Phenology, the Urban Forest, & Nature’s Notebook

by Theresa Crimmins, USA National Phenology Network; theresa@usanpn.org; @TheresaCrimmins and Dudley Hartel, Urban Forestry South, USDA Forest Service; dhartel@fs.fed.us; @treeobs

Urban foresters and urban forestry advocates are well suited for tracking recurring seasonal events such as leafing, flowering, and fruiting. The study of these phenomena is known as phenology. Adding this activity to your weekly routine has a lot to offer; this simple measurement can help you or your urban forester choose the best time to perform management activities, serve as an early warning indicator of trouble brewing among your trees, offer education and engagement opportunities, and support research. And, it’s fun!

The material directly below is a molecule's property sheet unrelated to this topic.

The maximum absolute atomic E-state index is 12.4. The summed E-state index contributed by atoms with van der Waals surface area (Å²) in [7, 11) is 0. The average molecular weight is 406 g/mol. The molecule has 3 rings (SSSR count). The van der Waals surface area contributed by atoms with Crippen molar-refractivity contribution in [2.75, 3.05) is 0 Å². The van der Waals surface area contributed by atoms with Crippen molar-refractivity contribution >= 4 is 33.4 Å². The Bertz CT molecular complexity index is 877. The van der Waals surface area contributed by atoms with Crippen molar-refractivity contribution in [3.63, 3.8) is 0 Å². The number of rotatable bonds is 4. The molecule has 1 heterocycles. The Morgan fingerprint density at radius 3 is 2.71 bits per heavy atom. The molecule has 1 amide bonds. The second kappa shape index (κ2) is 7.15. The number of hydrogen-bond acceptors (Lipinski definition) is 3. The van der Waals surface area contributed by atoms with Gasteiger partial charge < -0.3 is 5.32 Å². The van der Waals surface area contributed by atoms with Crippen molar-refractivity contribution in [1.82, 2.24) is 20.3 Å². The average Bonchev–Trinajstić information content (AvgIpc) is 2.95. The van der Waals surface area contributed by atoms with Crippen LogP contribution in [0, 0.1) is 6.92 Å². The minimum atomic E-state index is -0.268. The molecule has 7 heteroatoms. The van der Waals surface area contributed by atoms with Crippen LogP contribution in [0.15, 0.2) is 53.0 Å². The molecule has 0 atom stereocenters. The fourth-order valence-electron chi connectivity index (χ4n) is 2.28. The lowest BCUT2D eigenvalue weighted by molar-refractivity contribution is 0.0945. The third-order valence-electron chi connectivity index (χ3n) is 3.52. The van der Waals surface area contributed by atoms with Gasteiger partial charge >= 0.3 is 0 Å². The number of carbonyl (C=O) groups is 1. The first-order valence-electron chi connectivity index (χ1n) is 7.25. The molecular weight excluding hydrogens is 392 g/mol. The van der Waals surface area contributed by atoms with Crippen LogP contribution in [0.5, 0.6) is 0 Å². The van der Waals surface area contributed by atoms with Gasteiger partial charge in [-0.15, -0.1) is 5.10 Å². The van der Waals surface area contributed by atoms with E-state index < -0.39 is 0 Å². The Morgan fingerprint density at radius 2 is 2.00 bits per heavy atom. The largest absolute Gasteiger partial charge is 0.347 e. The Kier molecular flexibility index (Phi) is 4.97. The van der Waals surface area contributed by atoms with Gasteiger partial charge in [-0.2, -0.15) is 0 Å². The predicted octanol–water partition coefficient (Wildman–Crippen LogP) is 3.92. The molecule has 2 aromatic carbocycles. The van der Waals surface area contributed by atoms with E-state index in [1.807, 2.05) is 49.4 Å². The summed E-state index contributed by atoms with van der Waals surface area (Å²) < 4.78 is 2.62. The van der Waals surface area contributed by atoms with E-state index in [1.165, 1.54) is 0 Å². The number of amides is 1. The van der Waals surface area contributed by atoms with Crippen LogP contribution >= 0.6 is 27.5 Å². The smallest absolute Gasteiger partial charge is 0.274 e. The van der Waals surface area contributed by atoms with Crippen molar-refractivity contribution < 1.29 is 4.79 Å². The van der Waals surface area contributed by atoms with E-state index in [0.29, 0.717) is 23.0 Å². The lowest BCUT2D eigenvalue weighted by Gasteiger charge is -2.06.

Phenology observer Brian F. Powell
Phenology tracking can be done by urban foresters, tree lovers, and urban forest advocates. Photo by Brian F. Powell

Schedule management activities. Tracking phenological events such as leaf-out and leaf drop can be very informative for planning. For example, knowing when leaves are falling from different dominant tree species can help public works crews schedule street sweeping operations for maximum efficiency. The Twin Cities of Minneapolis-St. Paul, Minnesota are using residents’ observations of when different tree species are dropping their leaves to schedule street sweeping activities. Such well-timed removal keeps leaves out of storm drains, which improves water quality in city lakes and impoundments.

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